A British settler who spoke out against "mean and nasty" treatment of the Maori 150 years ago has inspired his 97-year-old American grandson to "take a knee" for the Black Lives Matter movement.

A photo of World War II veteran John Middlemas kneeling in his garden in solidarity with Afro-American protests against police killings has become an internet sensation with more than 20 million views on Twitter.

His daughter Maile Auterson, who took the photo at their home in Springfield, Missouri, said her 97-year-old father still tells her "at least once a month" about his grandparents Thomas and Elizabeth Middlemas, who settled at Hawera in 1866.

John Middlemas, taking the kneel. Photo/Brennan Gilmore
John Middlemas, taking the kneel. Photo/Brennan Gilmore

"He always tells these stories of sitting on his grandmother's lap and her crying and missing the Maoris," Ms Auterson said.

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"My dad will still shed a tear when he thinks about his grandmother missing the Maoris."

Thomas Middlemas, who with his brother Andrew were later described as "the fathers of Hawera", was shunned by other settlers when he spoke out in 1872 against "mean and nasty" treatment of Maori by the local British military commander Major Maillard Noake.

The Wanganui Herald's correspondent wrote that Middlemas drew the settlers' "deserved contempt" for allowing seven Maori, including a follower of the chief Titokowaru, to sleep in his house.

Mr Middlemas wrote back to the paper: "I could not very well refuse them shelter, as the weather was cold and they had nowhere else to go.

Elizabeth Middlemas cried when she told her American grandson how she missed her Maori friends.
Elizabeth Middlemas cried when she told her American grandson how she missed her Maori friends.

"The Hawera publicans were quite willing to sell them drink, but not to give them beds, and as hospitality is one of the Maori virtues, I would rather run the risk of offending such men as your correspondent than be meaner than a Maori," he wrote.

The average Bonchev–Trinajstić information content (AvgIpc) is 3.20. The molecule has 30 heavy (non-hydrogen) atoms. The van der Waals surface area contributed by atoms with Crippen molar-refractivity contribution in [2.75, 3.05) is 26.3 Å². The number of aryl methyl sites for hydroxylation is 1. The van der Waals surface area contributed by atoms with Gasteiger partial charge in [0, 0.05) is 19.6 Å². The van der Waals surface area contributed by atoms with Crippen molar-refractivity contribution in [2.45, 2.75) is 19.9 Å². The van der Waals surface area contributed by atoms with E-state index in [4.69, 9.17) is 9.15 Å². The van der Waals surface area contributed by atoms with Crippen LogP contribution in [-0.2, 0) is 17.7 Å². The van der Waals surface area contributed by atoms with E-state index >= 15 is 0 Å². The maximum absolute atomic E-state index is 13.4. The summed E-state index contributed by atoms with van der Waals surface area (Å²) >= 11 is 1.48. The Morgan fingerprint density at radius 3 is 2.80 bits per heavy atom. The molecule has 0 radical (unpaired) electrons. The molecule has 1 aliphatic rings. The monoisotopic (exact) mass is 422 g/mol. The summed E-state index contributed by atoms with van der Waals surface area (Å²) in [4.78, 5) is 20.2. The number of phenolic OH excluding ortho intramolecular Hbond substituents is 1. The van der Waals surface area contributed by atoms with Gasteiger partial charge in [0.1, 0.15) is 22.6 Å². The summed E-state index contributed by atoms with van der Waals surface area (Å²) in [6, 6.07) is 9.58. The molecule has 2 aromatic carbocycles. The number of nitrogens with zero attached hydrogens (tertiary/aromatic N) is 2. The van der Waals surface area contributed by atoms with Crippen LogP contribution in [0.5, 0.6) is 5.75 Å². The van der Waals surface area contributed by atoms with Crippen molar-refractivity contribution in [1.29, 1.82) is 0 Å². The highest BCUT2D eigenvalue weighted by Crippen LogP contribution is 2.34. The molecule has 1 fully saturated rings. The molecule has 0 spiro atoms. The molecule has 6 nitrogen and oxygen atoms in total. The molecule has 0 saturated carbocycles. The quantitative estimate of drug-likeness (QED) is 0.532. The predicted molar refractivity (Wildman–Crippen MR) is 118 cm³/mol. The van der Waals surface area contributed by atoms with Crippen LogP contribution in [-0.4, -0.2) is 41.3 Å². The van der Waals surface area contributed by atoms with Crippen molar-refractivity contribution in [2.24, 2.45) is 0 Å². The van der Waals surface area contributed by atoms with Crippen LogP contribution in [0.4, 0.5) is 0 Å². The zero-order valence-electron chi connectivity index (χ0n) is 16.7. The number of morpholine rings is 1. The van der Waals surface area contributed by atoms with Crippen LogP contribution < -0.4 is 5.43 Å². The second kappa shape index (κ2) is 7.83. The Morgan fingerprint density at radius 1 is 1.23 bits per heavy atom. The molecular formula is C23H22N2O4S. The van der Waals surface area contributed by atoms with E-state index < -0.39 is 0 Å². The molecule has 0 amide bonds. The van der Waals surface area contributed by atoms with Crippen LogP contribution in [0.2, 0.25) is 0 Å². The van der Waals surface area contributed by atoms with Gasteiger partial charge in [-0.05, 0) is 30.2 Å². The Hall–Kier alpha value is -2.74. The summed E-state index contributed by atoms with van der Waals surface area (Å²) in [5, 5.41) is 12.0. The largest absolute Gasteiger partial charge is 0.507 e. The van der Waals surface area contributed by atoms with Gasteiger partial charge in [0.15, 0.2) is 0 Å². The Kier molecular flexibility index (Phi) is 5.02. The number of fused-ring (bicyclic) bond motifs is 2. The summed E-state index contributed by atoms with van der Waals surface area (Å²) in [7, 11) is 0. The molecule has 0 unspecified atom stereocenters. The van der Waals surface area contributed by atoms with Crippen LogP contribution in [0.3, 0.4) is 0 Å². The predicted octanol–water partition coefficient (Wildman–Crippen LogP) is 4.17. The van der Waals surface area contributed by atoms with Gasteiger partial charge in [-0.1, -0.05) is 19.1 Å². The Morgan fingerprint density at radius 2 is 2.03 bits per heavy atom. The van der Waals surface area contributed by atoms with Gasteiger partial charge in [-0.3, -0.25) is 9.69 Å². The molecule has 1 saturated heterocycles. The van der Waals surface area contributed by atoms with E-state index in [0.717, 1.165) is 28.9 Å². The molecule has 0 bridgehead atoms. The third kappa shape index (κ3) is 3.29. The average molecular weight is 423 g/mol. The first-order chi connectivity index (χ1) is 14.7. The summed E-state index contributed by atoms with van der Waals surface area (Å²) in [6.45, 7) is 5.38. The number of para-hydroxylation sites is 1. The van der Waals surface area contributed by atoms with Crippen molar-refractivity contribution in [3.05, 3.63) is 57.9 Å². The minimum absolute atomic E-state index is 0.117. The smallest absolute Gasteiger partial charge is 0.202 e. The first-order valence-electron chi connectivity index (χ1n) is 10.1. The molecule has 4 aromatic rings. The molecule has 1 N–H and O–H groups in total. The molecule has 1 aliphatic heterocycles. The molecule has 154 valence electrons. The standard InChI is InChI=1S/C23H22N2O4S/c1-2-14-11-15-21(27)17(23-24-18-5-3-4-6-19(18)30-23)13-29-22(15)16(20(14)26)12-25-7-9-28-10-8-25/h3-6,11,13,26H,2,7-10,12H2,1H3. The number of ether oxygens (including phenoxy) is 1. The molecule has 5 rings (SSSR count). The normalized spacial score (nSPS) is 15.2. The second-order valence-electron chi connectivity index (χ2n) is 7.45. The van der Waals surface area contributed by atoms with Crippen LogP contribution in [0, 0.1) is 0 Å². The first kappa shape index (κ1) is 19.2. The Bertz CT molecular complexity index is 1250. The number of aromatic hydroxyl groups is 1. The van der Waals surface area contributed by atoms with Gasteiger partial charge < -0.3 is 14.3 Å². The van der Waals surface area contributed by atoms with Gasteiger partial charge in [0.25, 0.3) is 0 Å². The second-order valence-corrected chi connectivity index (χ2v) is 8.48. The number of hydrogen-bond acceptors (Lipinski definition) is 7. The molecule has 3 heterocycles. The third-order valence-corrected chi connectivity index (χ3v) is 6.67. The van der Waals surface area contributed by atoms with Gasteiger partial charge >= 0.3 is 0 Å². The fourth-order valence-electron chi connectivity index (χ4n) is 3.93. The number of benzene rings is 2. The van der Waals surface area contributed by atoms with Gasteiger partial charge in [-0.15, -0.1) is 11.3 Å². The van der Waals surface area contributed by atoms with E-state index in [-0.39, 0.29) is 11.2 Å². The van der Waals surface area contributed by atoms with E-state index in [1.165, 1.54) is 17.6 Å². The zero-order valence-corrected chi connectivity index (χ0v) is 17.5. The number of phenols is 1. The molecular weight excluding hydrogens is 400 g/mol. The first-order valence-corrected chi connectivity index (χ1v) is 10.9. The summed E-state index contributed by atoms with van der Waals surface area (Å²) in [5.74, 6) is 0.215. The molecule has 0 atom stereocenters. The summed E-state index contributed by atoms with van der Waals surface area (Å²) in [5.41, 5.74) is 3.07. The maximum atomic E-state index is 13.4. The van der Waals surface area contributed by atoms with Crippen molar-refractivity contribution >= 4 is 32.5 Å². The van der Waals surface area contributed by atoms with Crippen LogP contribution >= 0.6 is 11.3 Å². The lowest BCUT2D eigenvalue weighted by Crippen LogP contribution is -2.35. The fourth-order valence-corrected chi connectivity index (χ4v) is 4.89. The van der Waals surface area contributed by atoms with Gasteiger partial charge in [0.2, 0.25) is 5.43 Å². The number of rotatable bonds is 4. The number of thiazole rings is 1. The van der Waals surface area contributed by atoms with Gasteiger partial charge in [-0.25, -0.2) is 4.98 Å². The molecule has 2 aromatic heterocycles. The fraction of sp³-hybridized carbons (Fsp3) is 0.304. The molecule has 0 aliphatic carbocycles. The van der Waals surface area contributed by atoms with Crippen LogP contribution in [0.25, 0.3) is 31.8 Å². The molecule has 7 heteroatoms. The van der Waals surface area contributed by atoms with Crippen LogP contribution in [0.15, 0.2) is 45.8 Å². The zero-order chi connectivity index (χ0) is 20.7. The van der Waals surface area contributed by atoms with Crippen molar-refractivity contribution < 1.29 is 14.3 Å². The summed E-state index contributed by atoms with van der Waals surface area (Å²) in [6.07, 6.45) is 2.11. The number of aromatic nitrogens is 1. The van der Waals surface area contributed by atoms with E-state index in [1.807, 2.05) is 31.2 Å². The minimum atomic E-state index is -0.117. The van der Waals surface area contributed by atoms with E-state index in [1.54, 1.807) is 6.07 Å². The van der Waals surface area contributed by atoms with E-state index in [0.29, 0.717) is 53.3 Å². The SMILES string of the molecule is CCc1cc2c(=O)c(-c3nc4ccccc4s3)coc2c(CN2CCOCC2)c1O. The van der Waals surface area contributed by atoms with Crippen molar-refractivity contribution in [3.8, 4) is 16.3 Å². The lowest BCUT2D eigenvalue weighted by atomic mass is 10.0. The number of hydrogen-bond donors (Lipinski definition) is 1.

Ms Auterson, a co-founder of the Springfield Community Gardens, said her great-grandparents' compassion had been passed down through the family.

"It's almost a genetic memory for us, a collective generational memory for us that we have a love for everyone," she said.

"It's just that inclusivity, it's in our genes, it's who we are, and it's because we have been told those stories, we know those stories."

Her nephew Brennan Gilmore, who posted the photo of his grandfather on Twitter from his home in Charlottesville, Virginia, marched with a friend, former Auckland rugby player Chris Mahony, against a white nationalist rally in Charlottesville last month in which a car ran down 20 people.

He said his grandfather, who farmed near Springfield just down the road from where Thomas and Elizabeth settled after leaving New Zealand in 1880, also marched in the civil rights movement in the 1960s.

"He was always proud of the values of that struggle. That has always been core values of my family that he taught my mum and she taught us," Mr Gilmore said.

97-year-old veteran John Middlemas with a portrait of his Kiwi grandfather Thomas Middlemas
97-year-old veteran John Middlemas with a portrait of his Kiwi grandfather Thomas Middlemas

He said his grandfather was angry when President Donald Trump tweeted last weekend that football players who kneeled rather than standing for the flag at National Football League games should be fired.

"The president was using the flag and the past veterans to hide behind, while he was attacking the ideas and values that they represent," Mr Gilmore said.

Ms Auterson said her father was "beside himself" at the reaction to his photo on social media.

"We have spent most of the day reading letters and all the articles to him. He just can't believe the power of the internet," she said.

"It's an outpouring of love for my father and for him standing up for what is right for the younger generation.

"But my father also understands the gravity of it ... how important it is for him to take a stand."